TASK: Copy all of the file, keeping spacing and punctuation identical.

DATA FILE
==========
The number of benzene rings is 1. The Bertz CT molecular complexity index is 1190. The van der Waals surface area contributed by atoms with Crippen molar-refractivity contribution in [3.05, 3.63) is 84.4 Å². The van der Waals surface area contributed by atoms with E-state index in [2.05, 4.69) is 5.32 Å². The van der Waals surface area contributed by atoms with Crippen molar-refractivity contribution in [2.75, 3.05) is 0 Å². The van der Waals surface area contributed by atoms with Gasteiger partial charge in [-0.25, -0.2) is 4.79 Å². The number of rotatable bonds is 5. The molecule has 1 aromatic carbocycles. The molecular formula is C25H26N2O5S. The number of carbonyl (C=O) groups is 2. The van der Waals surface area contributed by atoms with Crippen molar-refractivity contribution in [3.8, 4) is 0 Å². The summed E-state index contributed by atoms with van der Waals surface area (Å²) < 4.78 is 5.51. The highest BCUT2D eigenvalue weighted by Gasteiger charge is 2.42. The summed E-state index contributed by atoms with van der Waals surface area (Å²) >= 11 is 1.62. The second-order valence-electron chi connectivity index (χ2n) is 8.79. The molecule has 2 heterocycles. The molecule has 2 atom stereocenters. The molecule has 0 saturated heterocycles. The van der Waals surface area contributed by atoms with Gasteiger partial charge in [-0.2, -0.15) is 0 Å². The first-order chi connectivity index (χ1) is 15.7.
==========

The number of benzene rings is 1. The Bertz CT molecular complexity index is 1190. The van der Waals surface area contributed by atoms with Crippen molar-refractivity contribution in [3.05, 3.63) is 84.4 Å². The van der Waals surface area contributed by atoms with E-state index in [2.05, 4.69) is 5.32 Å². The van der Waals surface area contributed by atoms with Crippen molar-refractivity contribution in [2.75, 3.05) is 0 Å². The van der Waals surface area contributed by atoms with Gasteiger partial charge in [-0.25, -0.2) is 4.79 Å². The number of rotatable bonds is 5. The molecule has 1 aromatic carbocycles. The molecular formula is C25H26N2O5S. The number of carbonyl (C=O) groups is 2. The van der Waals surface area contributed by atoms with Crippen molar-refractivity contribution in [3.8, 4) is 0 Å². The summed E-state index contributed by atoms with van der Waals surface area (Å²) < 4.78 is 5.51. The highest BCUT2D eigenvalue weighted by Gasteiger charge is 2.42. The summed E-state index contributed by atoms with van der Waals surface area (Å²) >= 11 is 1.62. The second-order valence-electron chi connectivity index (χ2n) is 8.79. The molecule has 2 heterocycles. The molecule has 2 atom stereocenters. The molecule has 0 saturated heterocycles. The van der Waals surface area contributed by atoms with Gasteiger partial charge in [-0.2, -0.15) is 0 Å². The first-order chi connectivity index (χ1) is 15.7.